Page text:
Advocate Girach for the applicant argued that the disposal of the plant when ultimately auctioned had irregularities. The sale was not done in a lawful, reasonable and fair manner given the requirements of the Administrative Justice Act [Chapter 10:28] Section 3 (1) which provides that, an administrative authority in the exercise of its responsibility or powers has to act lawfully, reasonably and in a fair manner among other things. He submitted that in advertising and disposing the asset the Messenger of Court did not act reasonably and in a fair manner ultimately disposing an asset of high value for a song. Applicant thus attacked the advertisement and sale as not having been properly handled.
Mr Moyo for the second and third respondents argued that in so far as the advertisement is concerned, in Chizikani & Another v Central African Building Society 1998 (1) ZLR 371@ 373 the court held that “it is not necessary to employ the eulogistic style of enhancing attributes so often read in notices of open market property sales.” Although this matter pertained to the sale of immovable property I am of the view that the sentiments expressed therein are equally applicable to a sale of this nature. Gubbay CJ as he then was, stated that a sale which inadequately describes a property is no advertisement at all, and the learned judge emphasized that it is in the interests of both the judgment debtor and the creditors that the property to be sold should obtain as high a price as possible.
I accept that the description of an item does not have to be as illustrious as would be expected when a property is being sold as per its market value, incidentally, a sale in execution would often result in a forced market value. However cognizance must be taken that a judicial attachment does not only end on the placing of an item on attachment, but, this is part of an execution process which also includes the necessary advertisement. The advertisement that has been placed before me clearly just says, “one tile plant”. I find that the advert itself does not sufficiently describe the item at hand, being the tile plant concerned. A simple example of the sale of a motor vehicle would demonstrate the point. This would entail stating the make, age of the vehicle and whether it is functional or it is a none runner. This is all to inform the public of the asset that has to be disposed of. In this instance I find that the advertisement was simply inadequate. The plant could still have been described with sufficiency not so much flowery language but indicating the name of the machine which apparently is a Vortex Hydra Tile Machine, that it is compact, if it is working that it is functional and the capacity thereon if known.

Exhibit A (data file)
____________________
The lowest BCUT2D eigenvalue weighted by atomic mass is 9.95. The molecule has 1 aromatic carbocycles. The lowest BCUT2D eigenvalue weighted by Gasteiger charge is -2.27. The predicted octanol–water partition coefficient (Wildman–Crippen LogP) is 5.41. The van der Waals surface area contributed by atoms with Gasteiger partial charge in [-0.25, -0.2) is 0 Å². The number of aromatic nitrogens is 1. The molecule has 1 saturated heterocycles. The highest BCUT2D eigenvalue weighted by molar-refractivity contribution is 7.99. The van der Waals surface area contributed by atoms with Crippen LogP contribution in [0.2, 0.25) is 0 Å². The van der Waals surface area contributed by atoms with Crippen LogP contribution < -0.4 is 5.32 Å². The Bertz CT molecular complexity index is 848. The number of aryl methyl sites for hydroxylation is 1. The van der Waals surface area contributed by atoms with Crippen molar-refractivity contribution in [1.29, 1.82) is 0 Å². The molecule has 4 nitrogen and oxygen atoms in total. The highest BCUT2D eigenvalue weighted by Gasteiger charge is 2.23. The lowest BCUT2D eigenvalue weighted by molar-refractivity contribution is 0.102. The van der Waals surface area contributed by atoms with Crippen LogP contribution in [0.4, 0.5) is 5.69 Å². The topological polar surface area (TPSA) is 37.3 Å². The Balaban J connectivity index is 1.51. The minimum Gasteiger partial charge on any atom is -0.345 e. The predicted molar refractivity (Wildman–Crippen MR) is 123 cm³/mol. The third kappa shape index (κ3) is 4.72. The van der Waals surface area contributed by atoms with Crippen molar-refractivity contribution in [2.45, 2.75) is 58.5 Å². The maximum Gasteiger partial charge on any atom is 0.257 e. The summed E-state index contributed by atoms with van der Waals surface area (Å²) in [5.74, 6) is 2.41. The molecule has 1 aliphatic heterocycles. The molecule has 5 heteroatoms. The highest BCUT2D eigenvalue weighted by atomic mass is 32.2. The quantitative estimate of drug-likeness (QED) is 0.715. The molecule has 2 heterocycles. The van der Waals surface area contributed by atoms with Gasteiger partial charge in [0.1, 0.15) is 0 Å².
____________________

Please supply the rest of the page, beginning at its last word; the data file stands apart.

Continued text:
The rules are in fact promulgated in order to protect not only the interests of the creditor, but the debtor as well. The reason is not to dissipate or to destroy the debtor but to go to the extent where the debt is paid and if there is excess the same going to benefit the debtor. I find it irrational that the Messenger of Court disposes an item of such big value without knowing its value, without knowing how much it can fetch on the market all be it within the “forced sale realm”. I accept that the plant could have been the only asset that was available for sale, but that did not mean that it had to be disposed at a ridiculous price when none of the parties has disputed the attributed value of Sterling GP250 000.00. This is all because a valuation had not been done, an inventory not properly done, and ultimately no meaningful advertisement flighted.